This post is directly referring to Lorenzo’s recent post on the secularism debate in Turkey. Lorenzo argues, “the decision LEYLA ŞAHİN, the ECHR defended an ambiguous understanding of the concept of secularism.” Why is the understanding ambiguous according to Lorenzo? Namely, Lorenzo finds it difficult to accept that, as ECHR states quoting the Turkish Constitutional Court, “secularism, as the guarantor of democratic values, is the meeting point of liberty and equality.” While Lorenzo explains how it is possible to accept that secularism protects a certain conception of liberty, it clearly does not safeguard equality. For Lorenzo, ECHR was wrong to confirm the Turkish decision that affirms that secularism (meaning in this particular case ban of head-scarf in Turkish universities) protects sexual equality.
The debate in the article then goes towards attempts to set the framework for the adequate balancing and harmonizing of liberty and equality.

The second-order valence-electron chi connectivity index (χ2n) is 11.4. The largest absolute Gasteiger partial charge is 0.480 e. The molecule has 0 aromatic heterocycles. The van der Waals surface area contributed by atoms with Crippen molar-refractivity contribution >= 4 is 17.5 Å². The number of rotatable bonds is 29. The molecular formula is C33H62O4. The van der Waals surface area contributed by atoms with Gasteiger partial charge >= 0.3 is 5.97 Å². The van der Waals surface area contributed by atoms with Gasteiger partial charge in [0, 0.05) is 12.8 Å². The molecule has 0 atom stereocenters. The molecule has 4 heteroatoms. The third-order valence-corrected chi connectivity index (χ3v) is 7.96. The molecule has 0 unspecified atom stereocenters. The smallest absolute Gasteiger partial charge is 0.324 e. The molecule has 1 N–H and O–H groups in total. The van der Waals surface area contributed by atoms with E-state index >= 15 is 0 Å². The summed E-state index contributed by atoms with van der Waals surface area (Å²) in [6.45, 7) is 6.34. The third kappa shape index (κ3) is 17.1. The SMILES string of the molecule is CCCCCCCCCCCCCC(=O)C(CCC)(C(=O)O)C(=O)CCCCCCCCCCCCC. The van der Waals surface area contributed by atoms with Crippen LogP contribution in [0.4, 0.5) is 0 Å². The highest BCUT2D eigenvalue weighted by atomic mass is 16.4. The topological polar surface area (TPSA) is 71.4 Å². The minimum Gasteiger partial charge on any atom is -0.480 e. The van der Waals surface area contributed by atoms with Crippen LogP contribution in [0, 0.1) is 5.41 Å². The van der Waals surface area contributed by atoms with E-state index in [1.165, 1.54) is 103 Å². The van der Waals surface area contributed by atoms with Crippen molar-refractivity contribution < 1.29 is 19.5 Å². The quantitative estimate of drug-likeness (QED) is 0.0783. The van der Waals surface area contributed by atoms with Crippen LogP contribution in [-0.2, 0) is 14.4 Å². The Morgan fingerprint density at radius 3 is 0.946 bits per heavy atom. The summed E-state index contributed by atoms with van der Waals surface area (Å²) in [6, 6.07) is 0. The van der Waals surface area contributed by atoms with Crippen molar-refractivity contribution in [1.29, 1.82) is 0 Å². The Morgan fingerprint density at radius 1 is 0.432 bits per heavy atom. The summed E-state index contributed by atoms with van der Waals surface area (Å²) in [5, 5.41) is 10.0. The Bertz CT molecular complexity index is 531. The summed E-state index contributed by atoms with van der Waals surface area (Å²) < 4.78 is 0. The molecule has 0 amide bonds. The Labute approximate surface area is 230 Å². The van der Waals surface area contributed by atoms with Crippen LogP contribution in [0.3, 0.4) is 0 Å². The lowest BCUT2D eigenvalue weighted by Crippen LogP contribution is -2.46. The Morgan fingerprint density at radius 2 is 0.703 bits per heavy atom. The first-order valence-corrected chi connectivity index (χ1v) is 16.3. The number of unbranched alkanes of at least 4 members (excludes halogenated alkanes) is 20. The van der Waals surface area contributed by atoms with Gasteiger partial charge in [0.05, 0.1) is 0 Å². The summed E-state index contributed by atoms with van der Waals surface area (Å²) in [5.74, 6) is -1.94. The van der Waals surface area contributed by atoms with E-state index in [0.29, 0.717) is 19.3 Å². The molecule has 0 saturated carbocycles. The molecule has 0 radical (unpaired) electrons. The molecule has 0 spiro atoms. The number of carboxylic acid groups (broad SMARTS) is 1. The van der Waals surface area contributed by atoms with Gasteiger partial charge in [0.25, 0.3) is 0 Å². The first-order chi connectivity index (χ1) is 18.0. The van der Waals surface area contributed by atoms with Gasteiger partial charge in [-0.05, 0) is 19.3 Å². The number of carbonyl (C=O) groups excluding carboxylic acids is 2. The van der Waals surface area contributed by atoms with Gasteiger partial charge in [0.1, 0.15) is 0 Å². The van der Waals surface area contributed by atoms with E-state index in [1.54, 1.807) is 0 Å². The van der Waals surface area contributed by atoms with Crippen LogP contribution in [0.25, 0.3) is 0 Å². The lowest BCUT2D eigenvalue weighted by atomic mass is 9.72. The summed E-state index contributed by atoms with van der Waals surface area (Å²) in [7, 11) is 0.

Often secularism is referred to as a worldview in itself. I wander is this is an appropriate way to treat this concept. While one can be an atheist, agonistic, catholic, Muslim, Serbian Orthodox, it can be argued, one cannot be a “secular person”. Or at least one cannot call himself a “secular person” if that does not refer exclusively to the fact that he accepts the achieved legal balance between different worldviews in the society. This in itself does not mean much, since secularism is not an individual but communal phenomenon. Thus, it is not helpful to treat secularism as an ethical system. It could be argued that secularism corresponds to status quo between opposing worldviews striving to dominate the legal system of a particular state. This status quo is never perfect but needs to be constantly readjusted. The final goal of secularism is to reach stable balance between different, often opposing worldviews in a society. Its goal is not to progress towards the universal ideal of human liberation. As Lorenzo, well depicts in his article, it is rather difficult to judge in a particular matter if the ban on head scarf in Turkish Universities is a way to promote liberty of the particular woman (although in a paternalistic way) or is it a way to promote equality (so that girls do not feel antagonised by the fact that one is wearing the foulard and the other one not). Rather than endulging in this prfoundly difficult task, it would be better to establish whether one decision or the other upsets the achieved balance in the Turkish society regarding the particular question. This brings us to the question: whether the courts are indeed the most suitable actor to define the balance between oposing wordlviews in a society. Possibly, but not necessarily (and not exclusively), this task is to be left to the legislative branch.